The first of the Sequel Trilogy, Star Wars: The Force Awakens {J. J. Abrams) came in 2015. Since then a Star Wars related film has been released every year. Rogue One: A Star Wars Story (Gareth Edwards) followed in 2016, Star Wars: The Last Jedi (Rian Johnson) in 2017, Solo: A Star Wars Story (Ron Howard) in 2018 and finally as 2019 closes, Star Wars: The Rise of Skywalker (J. J. Abrams) [pictured at the top and the bottom of this article] rounds off the Skywalker Saga. What took Lucas 28 years to complete with his two trilogies Disney has managed (minus one film, though the Disney+ show The Mandalorian is arguably an epic film-like production) in five.

I’m raising this point for a number of reasons. Firstly, the nature of cinema has accelerated to the point of almost exhaustive collapse. The Star Wars franchise is an excellent case in point but look to the Marvel Cinematic Universe for an even more hyperreal example. The first two phases, beginning with Ironman in 2008 (Jon Favreau; pictured below) and ending with Ant-Man (Peyton Reed) in 2015 saw 12 films issued, six films per phase. Twelve films over seven years is somewhat excessive, but no way in comparison to Phase 3 of the MCU, which unleashed 11 films in the space of four years. Secondly, the “quality over quantity” aspect of slowness has been reversed in this new accelerated cinematic landscape and the Sequel Trilogy and the Star Wars anthology films have been critically shredded and in some cases angrily dismissed by the fan base. All aspects of Disney’s production, from story to direction, art design to acting, casting to costume, editing decisions to the script has been dissected, ridiculed, memed, criticised and dispatched. A cottage industry has developed in which fans of the franchise call Disney out in public. Some of this criticism is justified – the narrative swerves and odd characterisation seen in The Last Jedi is somewhat meta for a blockbuster movie, whilst some of this criticism is uncalled for and downright cruel – the hounding of the films female actresses for example.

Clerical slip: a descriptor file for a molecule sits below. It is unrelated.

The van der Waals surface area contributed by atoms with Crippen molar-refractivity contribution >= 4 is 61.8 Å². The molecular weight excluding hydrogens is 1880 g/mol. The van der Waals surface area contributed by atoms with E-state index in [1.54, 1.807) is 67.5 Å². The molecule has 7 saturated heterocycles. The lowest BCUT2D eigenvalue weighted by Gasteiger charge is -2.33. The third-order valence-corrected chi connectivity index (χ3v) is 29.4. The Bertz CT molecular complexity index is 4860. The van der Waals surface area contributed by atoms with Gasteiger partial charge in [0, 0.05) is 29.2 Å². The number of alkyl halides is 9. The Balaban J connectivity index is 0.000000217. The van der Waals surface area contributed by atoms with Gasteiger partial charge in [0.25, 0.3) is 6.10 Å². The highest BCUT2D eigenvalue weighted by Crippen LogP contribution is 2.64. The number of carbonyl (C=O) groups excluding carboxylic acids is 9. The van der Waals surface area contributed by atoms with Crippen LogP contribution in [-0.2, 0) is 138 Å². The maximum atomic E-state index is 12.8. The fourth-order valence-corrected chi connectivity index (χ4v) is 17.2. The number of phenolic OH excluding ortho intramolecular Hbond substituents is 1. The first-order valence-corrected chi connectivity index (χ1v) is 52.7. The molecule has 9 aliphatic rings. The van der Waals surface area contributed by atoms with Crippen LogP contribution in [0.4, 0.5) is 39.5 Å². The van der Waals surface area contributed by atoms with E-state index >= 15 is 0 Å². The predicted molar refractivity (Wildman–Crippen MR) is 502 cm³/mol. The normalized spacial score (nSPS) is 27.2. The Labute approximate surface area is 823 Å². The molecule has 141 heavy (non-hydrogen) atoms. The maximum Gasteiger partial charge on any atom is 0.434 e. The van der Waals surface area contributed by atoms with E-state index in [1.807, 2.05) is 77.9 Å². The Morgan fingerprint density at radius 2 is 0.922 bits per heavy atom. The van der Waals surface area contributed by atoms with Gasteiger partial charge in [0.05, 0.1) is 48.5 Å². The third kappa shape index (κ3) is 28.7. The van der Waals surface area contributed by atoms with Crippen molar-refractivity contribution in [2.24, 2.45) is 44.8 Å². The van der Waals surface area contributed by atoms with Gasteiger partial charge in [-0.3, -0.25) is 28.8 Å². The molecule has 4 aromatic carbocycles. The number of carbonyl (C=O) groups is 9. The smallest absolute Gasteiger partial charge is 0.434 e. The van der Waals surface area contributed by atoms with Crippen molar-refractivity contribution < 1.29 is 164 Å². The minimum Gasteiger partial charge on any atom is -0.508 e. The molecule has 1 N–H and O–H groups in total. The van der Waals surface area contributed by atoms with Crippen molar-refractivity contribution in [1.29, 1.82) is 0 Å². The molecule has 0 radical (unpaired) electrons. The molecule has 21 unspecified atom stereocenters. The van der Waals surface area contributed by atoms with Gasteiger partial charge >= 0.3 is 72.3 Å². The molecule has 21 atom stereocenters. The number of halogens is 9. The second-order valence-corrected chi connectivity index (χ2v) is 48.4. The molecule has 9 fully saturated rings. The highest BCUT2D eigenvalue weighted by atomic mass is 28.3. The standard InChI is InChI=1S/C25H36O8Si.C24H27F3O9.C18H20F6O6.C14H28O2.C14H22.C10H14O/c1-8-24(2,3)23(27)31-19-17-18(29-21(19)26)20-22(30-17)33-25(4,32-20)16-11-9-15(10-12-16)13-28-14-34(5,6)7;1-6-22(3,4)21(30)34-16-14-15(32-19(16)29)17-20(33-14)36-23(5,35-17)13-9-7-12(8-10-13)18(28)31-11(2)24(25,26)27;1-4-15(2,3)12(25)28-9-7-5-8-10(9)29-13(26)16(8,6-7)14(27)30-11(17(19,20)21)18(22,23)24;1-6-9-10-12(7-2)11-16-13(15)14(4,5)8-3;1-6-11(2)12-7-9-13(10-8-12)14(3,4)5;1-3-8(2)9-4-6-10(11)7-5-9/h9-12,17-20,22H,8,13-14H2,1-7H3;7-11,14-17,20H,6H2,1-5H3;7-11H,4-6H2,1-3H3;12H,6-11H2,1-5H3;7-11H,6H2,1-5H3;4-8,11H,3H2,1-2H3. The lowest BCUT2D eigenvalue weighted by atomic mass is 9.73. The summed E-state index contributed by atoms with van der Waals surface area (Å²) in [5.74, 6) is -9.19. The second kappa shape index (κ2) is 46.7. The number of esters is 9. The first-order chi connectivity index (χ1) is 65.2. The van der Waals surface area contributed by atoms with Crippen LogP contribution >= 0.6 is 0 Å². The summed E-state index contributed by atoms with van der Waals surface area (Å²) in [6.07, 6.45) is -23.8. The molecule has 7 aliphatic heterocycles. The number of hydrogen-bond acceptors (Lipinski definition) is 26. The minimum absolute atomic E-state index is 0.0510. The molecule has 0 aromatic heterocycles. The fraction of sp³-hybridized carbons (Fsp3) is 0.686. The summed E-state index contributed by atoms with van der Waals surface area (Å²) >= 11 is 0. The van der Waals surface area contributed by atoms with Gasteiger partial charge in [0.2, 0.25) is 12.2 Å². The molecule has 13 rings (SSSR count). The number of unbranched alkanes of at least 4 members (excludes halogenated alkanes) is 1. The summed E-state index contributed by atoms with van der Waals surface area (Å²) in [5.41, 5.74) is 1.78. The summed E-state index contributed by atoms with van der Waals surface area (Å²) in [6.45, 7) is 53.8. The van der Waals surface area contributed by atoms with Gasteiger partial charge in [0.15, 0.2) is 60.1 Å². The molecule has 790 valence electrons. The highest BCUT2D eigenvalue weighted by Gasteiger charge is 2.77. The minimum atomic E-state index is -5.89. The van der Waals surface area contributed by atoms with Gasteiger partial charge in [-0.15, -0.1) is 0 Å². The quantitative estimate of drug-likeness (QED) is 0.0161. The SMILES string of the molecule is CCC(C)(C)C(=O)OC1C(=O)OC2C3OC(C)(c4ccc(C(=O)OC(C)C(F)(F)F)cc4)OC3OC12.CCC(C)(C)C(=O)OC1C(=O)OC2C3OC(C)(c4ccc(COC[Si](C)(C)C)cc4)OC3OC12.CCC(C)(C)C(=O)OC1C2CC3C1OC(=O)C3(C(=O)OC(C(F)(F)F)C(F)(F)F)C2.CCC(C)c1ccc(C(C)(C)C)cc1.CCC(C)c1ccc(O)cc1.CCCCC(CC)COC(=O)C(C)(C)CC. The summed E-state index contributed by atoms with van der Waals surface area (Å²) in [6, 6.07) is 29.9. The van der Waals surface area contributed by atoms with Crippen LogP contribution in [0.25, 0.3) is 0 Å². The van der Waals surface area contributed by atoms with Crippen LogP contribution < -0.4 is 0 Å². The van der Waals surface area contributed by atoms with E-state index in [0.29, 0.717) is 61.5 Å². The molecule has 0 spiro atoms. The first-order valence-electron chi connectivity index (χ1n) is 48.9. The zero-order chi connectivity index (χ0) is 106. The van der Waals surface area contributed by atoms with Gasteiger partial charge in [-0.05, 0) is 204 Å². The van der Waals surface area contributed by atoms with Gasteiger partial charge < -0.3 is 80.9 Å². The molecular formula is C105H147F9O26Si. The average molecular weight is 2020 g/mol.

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All downhill from here?

Despite my admiration and even genuine like of the Sequel Trilogy, I realise something is off. There is a hollowness and lack of depth to the overall arc and coincidence and convenience has replaced storytelling in order to make the narrative of this trilogy happen. There is also the mismatched direction of J.J Abrams and Rian Johnson that barely correspond to each other with any fluidity. Though the Original Trilogy had different directors for each film, George Lucas was the overseer in creating a consistent set of movies. Here Abrams and Johnson have set out agendas and arcs only to retract, change, or ignore them completely. These elements might be answered in books, TV shows, cartoons, comics, and games, they will certainly be debated ad nauseum for years to come by Star Wars YouTubers and Reddit threads.

The Rise of Skywalker arrives with diminished fanfare and an expectation that the film will be a disappointment in some way or another. Script leaks captured early criticism and the recovery is not yet in sight. I’ll not divulge the narrative or offer a review as such. These have been offered in countless forums across the internet. What I want to discuss are elements of the film that hinders its overall impact as a film and a conclusion.